Disability and Autonomy
When I first started teaching I remember that there were students that I didn’t work with, that were in special classes with special teachers. They were divided into two categories, “educable” and “trainable” mentally retarded. I cringe to write these words. I cringe at the implications of “trainable.” The notion is that the child can at least be trained to follow basic instructions and routines, but that’s it.
Today, working with children who have severe cognitive disabilities, I rejoice at the child who learns the first step of the pyramid of learning – to initiate. The child with no language must learn that he can initiate communication. This is done with pictures, accompanied by words, if and when that is possible. But here is the thing. You have to have something that the child wants badly and it has to be something that you can give him or her over and over. In my case, it is the train track. The child requests each piece, and he can also request the engine and the cars, the straight track or the curved. This is the first task of human dignity – to initiate, to want, to request, to build.
In another episode this afternoon, another child protested, “I don’t want to. Stop! I want this.” Yeah, I know, I did close that browser window and offered him something else. But, we rejoiced that he expressed his opinion, he tried to assert his autonomy. We did not view this as rebellion. It was healthy resistance. It was another aspect of being human, saying no. How important that is.
I am not unrealistic. We deal with the kicking and biting, the toileting problems, the non-compliance. But we celebrate the humanity of the child. And that is dignity, autonomy, agency, inclusion and choice. My day is varied. I typically start with half an hour of business meetings, or training the support staff in assistive and education technology and other areas of teaching. Then I work one on one with children, sometimes with other adults in the room observing. Then I read science fiction with all the restless boys in grade 6 the teacher just wants out of the class for an hour or so. The way we run it in our school, kids ask to go out for “learning assistance.” We have all the good books. Not really, but we compete quite well with the classroom.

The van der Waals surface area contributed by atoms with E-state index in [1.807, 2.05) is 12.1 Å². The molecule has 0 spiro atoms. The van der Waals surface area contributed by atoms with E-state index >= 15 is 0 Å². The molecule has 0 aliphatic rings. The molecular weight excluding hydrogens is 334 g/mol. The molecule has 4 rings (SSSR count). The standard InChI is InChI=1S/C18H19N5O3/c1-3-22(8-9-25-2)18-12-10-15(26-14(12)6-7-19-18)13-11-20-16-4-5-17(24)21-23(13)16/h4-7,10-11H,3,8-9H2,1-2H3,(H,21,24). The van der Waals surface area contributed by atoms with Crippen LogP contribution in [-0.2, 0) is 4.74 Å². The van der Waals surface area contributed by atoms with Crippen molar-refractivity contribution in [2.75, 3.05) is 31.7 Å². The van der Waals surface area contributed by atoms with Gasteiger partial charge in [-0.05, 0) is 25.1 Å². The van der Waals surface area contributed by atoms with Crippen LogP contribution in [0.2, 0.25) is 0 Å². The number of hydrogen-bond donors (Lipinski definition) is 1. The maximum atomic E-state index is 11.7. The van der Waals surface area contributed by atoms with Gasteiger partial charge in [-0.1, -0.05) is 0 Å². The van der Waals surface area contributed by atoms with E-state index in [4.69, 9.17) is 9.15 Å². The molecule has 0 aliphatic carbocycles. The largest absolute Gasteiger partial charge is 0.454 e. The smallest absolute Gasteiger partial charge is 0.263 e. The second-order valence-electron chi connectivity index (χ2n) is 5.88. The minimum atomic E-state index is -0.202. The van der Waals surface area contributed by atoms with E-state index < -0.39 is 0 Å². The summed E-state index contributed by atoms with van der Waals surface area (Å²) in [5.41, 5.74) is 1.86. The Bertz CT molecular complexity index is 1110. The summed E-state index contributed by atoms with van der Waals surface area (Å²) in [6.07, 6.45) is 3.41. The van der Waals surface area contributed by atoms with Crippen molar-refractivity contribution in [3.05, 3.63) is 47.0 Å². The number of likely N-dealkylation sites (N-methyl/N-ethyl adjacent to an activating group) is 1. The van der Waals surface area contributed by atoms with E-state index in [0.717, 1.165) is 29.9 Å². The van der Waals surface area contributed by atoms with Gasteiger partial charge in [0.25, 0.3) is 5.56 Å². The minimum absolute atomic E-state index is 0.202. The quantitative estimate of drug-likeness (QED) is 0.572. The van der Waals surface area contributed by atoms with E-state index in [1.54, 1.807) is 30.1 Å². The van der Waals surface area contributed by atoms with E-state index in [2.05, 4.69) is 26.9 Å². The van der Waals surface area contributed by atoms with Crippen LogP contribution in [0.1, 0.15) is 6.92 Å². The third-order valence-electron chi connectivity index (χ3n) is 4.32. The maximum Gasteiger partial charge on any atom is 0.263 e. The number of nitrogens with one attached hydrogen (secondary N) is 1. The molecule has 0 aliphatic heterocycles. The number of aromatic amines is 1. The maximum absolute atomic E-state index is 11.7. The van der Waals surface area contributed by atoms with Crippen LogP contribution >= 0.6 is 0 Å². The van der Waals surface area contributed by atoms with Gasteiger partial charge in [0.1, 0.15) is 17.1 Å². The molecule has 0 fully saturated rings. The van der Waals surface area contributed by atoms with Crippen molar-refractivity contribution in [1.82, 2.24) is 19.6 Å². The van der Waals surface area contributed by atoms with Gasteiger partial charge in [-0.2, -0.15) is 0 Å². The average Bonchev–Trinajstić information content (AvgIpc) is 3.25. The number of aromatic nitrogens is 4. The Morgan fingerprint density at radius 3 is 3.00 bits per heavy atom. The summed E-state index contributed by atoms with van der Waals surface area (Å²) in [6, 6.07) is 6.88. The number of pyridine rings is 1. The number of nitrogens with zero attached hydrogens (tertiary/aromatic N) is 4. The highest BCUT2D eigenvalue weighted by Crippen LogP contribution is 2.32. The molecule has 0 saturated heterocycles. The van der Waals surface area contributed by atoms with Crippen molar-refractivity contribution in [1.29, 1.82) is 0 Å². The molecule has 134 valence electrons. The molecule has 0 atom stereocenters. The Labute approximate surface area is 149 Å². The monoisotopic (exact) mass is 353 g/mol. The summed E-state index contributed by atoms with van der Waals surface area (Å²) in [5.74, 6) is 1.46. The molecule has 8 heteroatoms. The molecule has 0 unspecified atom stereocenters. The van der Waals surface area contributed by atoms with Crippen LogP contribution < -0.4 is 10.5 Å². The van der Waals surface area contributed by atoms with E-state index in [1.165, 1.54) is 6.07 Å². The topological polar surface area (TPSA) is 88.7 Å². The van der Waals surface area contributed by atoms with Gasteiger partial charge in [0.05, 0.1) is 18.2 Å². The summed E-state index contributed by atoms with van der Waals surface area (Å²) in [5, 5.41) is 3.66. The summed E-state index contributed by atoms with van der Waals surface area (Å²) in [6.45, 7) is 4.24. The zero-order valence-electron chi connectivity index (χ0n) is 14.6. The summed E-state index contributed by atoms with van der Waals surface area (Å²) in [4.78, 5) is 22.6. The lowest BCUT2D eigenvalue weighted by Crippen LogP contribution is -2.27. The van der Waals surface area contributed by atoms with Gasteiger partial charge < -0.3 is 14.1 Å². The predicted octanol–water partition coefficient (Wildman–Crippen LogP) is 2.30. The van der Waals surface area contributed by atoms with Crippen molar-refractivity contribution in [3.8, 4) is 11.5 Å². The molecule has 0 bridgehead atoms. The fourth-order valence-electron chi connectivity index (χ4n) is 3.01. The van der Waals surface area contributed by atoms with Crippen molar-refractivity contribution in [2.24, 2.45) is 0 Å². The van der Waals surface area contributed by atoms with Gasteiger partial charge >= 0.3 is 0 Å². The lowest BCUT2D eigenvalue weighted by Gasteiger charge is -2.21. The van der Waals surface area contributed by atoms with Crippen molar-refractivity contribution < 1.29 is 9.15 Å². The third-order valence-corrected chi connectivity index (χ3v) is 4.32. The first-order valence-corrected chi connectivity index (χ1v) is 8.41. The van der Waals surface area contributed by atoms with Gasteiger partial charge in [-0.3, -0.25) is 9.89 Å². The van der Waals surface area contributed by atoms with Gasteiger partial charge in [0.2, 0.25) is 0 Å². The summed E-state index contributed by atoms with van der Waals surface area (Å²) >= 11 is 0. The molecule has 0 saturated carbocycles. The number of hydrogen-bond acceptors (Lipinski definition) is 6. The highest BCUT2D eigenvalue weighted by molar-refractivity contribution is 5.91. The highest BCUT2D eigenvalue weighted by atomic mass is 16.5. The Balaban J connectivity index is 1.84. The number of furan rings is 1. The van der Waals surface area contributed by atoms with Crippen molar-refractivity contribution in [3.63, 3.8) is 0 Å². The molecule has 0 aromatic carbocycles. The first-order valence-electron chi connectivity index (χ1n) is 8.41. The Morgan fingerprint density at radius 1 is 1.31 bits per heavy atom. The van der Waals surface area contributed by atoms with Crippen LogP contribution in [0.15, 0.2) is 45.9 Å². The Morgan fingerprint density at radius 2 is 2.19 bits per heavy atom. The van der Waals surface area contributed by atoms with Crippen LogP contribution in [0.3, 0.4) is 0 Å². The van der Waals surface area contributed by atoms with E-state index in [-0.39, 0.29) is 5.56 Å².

I have to consult on kids with an IQ of 50 to 150 so the day is naturally varied. I know its hard for some people to understand how inclusion works. But it does.
Here is a great article on disability and inclusion,
Autonomy and inclusion. Choice and control. Dignity and equality. Most people take these for granted as part of their everyday life. But for many people with disabilities, these are often everyday dreams, everyday challenges, everyday struggles.
The FRA is committed to work on disability rights providing evidence-based advice to EU institutions and Member States that can help them to respect, protect, promote and fulfil the rights of people with disabilities – by documenting the impact of laws and policies on the ground, and by showing how they actually affect the daily lives of people with disabilities.
So, what does the right to independent living mean for persons with disabilities?
First: It means more autonomy and inclusion,
• Being able to make decisions about one’s own life is fundamental: a man who was under full guardianship told us “because of this I cannot vote and I cannot get married. I cannot sign an employment contract: I cannot work”,
• Equally important is to be part of the community, to feel accepted, and not to be “scared to go out the door and be in public”, as another person told us.
Second: It also means more choice and control,
• Being able to choose where to live and with whom echoing one of our participants who told us that what he really wanted was “his own key and his own front door”.
Third: It means respect of an individual’s dignity, and equality,
• Being given the same chance as others of having your voice heard so that, “when we talk about the situation of persons with disabilities, their problems are not presented by us anymore, but by them,” as one of the stakeholders said in the interview.
• And having a say in whether and how to be treated.
Read the rest here.
Sometimes, when I am lying on the floor playing with the train, when I am buying goodies for the support workers, sometimes, I fight back the pain. Why do some Christians say that women do not have the right to those things that I work every day to provide to the child who doesn’t even have language? Why are women told that their role is to submit and respond, to be lower than the so called trainable mentally handicapped? To live without what are considered basic human rights, initiating, choosing and deciding. But no, it is only for men to initiate, choose and decide, not women. I lived that pain. I live now to prevent others from living that pain. The relationship of authority and submission, the trainer and the trainee, that is a model that once was. Man and woman, human and animal, the intellectual and the handicapped, the trainers and the trainees.
If anyone ever says that being the submissive in an authority and submission relationship is of equal human dignity, tell them to flush that thought down the toilet where it belongs. I don’t treat even the ones who can’t talk as the submissives in an authority and submission relationship. We take that child, and we teach him or her, to initiate, to resist, to choose, to raise bloody hell, but please live your life as a human being with equal human dignity. Bite and kick if you have to, but don’t sit there passive wanting nothing, doing nothing.